Senate Emergency Appropriations Bill Would Harm US Interests and Values, Human Security in the Middle East

The Center for International Policy commends efforts by Senators supporting vitally important aid to Ukraine to construct a viable legislative vehicle in a Congress rendered increasingly dysfunctional by rising rightwing extremism in its ranks. With Ukraine’s financial and military resources rapidly dwindling as it struggles to repel Russia’s illegal invasion, assistance from the United States is critical. We also commend lawmakers seeking to include more than $10 billion to address dire humanitarian crises around the world. 

We therefore regret that, despite the good faith efforts of many lawmakers, the bill as currently written is nonetheless unacceptably unbalanced by provisions that are deeply harmful to US interests and values, as well as human security in the Middle East.

In contrast to Ukraine’s demonstrated need for funds and arms to counter Russia’s expansionist military assault and occupation, the bill’s $14 billion in further US taxpayer funding for weapons for Israel to use in its devastating campaign in Gaza is neither financially, militarily nor morally justified.

With a per capita GDP greater than that of the UK, Canada and Japan – and more than twelve times that of Ukraine — Israel has not made the case to Congress or American taxpayers that it will be unable to carry out essential, legitimate defense activities without such financial assistance. Such extraordinary additional aid the Israeli government is especially inappropriate in light of its ministers continuing to spend Israel’s own funds on projects in illegal West Bank settlements, while urging Israel’s financial institutions to defy new US anti-terrorism sanctions.

While Israel has the right and responsibility to defend its people and take military action in response to Hamas’ horrific October 7, 2023 attack, Israel’s campaign in Gaza is failing to achieve its own stated objectives of rescuing the Israelis taken hostage or “eliminating” Hamas from the territory. Instead, Israel’s disproportionate bombardment and near-total siege of the territory with US weapons has resulted in approximately 27,000 deaths – two-thirds of which Israel itself estimates are civilians – including more than 11,000 children, as multiple Israeli ministers call for the mass forced displacement of Gaza’s residents.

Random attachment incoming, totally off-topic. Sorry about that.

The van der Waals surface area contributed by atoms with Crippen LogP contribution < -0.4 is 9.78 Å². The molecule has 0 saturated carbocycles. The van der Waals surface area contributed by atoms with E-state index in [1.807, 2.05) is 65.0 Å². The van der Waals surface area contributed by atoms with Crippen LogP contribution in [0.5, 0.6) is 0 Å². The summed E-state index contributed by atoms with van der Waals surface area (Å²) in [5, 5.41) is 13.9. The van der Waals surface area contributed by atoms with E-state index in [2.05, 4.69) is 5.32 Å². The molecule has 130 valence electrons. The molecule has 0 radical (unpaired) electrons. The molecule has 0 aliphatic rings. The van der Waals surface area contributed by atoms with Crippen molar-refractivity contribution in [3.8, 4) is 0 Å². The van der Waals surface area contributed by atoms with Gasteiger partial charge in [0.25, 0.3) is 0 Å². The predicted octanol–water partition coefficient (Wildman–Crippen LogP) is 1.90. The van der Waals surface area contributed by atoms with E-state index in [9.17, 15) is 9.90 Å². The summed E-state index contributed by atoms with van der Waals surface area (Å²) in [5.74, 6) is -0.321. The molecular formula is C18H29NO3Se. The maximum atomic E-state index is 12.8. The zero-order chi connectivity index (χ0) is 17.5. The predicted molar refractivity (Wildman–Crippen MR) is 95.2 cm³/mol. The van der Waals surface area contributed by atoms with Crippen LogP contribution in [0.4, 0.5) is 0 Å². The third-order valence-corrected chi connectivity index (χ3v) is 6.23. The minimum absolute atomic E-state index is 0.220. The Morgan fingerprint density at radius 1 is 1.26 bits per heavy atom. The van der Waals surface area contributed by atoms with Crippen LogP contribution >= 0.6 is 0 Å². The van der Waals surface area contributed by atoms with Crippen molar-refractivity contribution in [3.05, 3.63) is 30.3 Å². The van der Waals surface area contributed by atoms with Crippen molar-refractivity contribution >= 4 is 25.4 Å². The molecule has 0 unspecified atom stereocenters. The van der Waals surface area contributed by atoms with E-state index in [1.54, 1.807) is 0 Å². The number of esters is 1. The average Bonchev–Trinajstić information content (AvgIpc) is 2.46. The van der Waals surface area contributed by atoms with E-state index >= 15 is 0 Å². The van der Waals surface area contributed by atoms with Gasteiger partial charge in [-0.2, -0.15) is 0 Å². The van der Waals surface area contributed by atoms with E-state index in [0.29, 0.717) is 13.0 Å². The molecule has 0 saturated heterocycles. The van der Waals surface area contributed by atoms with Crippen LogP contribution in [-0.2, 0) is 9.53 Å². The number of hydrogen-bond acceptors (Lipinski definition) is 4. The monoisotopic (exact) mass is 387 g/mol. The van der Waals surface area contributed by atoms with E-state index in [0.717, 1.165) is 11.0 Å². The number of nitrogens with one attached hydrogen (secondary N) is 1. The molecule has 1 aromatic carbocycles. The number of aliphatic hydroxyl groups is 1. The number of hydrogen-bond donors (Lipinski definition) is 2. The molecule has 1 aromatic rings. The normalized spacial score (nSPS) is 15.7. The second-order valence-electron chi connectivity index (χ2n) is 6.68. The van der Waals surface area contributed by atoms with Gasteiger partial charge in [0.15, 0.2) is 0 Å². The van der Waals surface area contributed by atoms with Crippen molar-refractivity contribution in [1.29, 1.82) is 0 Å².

Despite calls by lawmakers for conditions on further military assistance to prevent Israel’s continued use of US arms in a manner that President Biden himself has twice called “indiscriminate,” the proposed bill not only fails to include any such safeguards, but would reduce already insufficient opportunities for Congressional oversight of weapons sales to Israel under federal law. The new White House National Security Memorandum requiring foreign military aid recipients like Israel to adhere to international humanitarian and relevant US law is a step in the right direction, but not a sufficient replacement for durable, statutorily binding safeguards – especially in light of the Biden administration’s repeated resistance to enforcing existing human rights and arms control laws with regard to Israel.

Additionally, as Gaza’s civilian population faces a crisis of starvation and disease, the legislation unconscionably prohibits any of the humanitarian aid it allocates, as well as any previously appropriated aid funding, from being used for contributions to the United Nations Relief and Works Agency for Palestine Refugees in the Near East (UNRWA) – the main provider of lifesaving aid and services in the territory. Far from addressing the growing threat to US and regional security that the war and humanitarian crisis in Gaza represents, this bill would cruelly exacerbate it, while increasing the prospects of the United States being drawn into another costly and avoidable quagmire in the region.

​​Time and again we have seen the folly of pursuing military measures without transparency or accountability mechanisms and without due attention to civilian well-being. We urge lawmakers to redress these deficiencies in the bill, so that its other components vital to global human security can move forward.